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Aster Fissehatsion is the current Prisoner of Conscience case for the Worcester Group of Amnesty International. She is a native of Eritrea and her story is summarised below. For up-to-date blogs and other information about Aster please refer to the blog on the International Section website.

Lastest News September 2019
See this link for the 18 day campaign by Amnesty International in September and October 2019 concerning prisoners of conscience in Eritrea including Aster.

Aster Fissehatsion
Prisoner of Conscience

Photograph of Aster Fissehatsion

Aster Fissehatsion has been held incommunicado without charge or trial since September 2001. She is recognised as a Prisoner of Conscience by Amnesty International.

Aster joined the Struggle for the Liberation of Eritrea in 1974, becoming a political commissioner and representative of its women's association. After independence in 1991, she worked in various government ministries in Asmara, and was elected to the central committee of the ruling People's Front for Democracy and Justice party (PFDJ). This is the only political party in Eritrea. Due to her criticism of the government she was dismissed from her government job in 1996, but was re-instated in 1999 during the war with Ethiopia.

During 2001 there was an emerging criticism within the PFDJ about the way that the President was running the country in general and the party in particular. This dissent became public in May 2001 when a group of 15 senior party officials, (who have come to be know as the G-15/Group of 15), published an open letter they had written to PFDJ members. The letter described and made proposals for solving what it called the "crisis of Eritrea", making "a call for correction, a call for peaceful and democratic dialogue, a call for strengthening and consolidation, a call for unity, a call for the rule of law and for justice, through peaceful and legal ways and means". The letter contended that the President and the PFDJ were obligated by the Constitution to call internal party meetings, follow correct parliamentary and government procedures and follow up on a number of promises the party had made, particularly in regard to judicial reform.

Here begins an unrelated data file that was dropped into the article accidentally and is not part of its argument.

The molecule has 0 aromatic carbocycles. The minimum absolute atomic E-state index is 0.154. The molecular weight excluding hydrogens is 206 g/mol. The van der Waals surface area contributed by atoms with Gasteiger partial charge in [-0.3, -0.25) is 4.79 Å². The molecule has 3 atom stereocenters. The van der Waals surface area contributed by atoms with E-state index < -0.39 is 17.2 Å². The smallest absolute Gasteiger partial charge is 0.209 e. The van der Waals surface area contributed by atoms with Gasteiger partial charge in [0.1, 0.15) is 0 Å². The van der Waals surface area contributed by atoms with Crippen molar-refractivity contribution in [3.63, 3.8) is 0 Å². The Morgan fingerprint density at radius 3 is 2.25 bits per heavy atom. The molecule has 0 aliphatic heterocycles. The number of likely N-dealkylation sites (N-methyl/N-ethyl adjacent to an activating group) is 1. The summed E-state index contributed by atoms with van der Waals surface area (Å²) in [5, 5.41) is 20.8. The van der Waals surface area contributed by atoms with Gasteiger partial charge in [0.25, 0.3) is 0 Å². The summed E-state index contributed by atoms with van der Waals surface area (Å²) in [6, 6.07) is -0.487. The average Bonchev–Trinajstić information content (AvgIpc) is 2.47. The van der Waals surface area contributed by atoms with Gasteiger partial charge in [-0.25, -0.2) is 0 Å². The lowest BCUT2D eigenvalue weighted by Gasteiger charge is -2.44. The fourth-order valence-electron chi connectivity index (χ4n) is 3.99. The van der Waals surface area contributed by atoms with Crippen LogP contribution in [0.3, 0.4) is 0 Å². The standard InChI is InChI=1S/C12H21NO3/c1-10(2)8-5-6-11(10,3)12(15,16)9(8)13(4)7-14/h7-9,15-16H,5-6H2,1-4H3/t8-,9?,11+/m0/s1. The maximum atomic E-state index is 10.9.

In August 2001, the Secretary General of PFDJ accused the G-15 of attempting to destabilize the country. The G-15 replied in a letter published in a private newspaper, calling for a free exchange of ideas and full participation of the people in discussing democratic reform.

On the night of 18 September 2001, 11 of the 15 signatories of the letter were arrested. They were all members of the central committee of the PFDJ, and had been top EPLF military and/or political leaders during the liberation struggle. Like all central committee members they automatically became members of the First National Assembly in 1997 and were still MPs at the time of their arrest. Some were co-founders of the EPLF and some had been members of the politburo at the important First Congress of 1977. After independence some became ministers then or later. By the time of their arrests all had been dismissed from their official posts. They have been held incommunicado without charge or trial since.

camel logo with national motto

So What Can We Do To Help?

A simple letter writing action is a good start:
Write to President Isaias Afewerki and his ambassador in London:

President lsaias Afewerki,
Office of the President
PO Box 257
North East Africa

Ambassador Estifanos Habternariarn Ghebreyesus,
Embassy of the State of Eritrea,
96 White Lion Street,
London N1 9PF

Or, in addition you could try:

Hon. Osman Saieh,
Minister for Foreign Affairs,
PO Box 190,


Ms Fozia Hashim,
Minister of Justice,
PO Box 241

Ask the simple questions:-

For the up-to-date info please read these blogs:

Her son reflects


Bring back Ibrahim's Mother

There is also a United Nations Briefing on Human Rights Violations In Eritrea

And finally ....

Seven Facts about Eritrea

  1. It is the world's most censored country.
  2. Over 10,000 people have been detained without charge or trial for political reasons since 1993.
  3. Many are held in overcrowded underground cells or shipping containers in the desert, suffering extreme heat and cold
  4. Around 3,000 people flee the country every month, often to escape indefinite, forced military service.
  5. Eritreans made up 10% of those risking the deadly Mediterranean Sea crossing to Europe (Jan-April 2015).
  6. Ethiopia annexed Eritrea in 1962, sparking a violent independence struggle.
  7. The rule of Isaias Afewerki, Eritrea's only president since 1993, is highly autocratic and repressive.

So, you see, Eritrea is land of many issues - and Aster is just one small part of the overall picture - but please don't forget her ....

Worcester Group holding 'Where Is Aster' message

Back to Worcester Group page.
Return to Current Campaigns.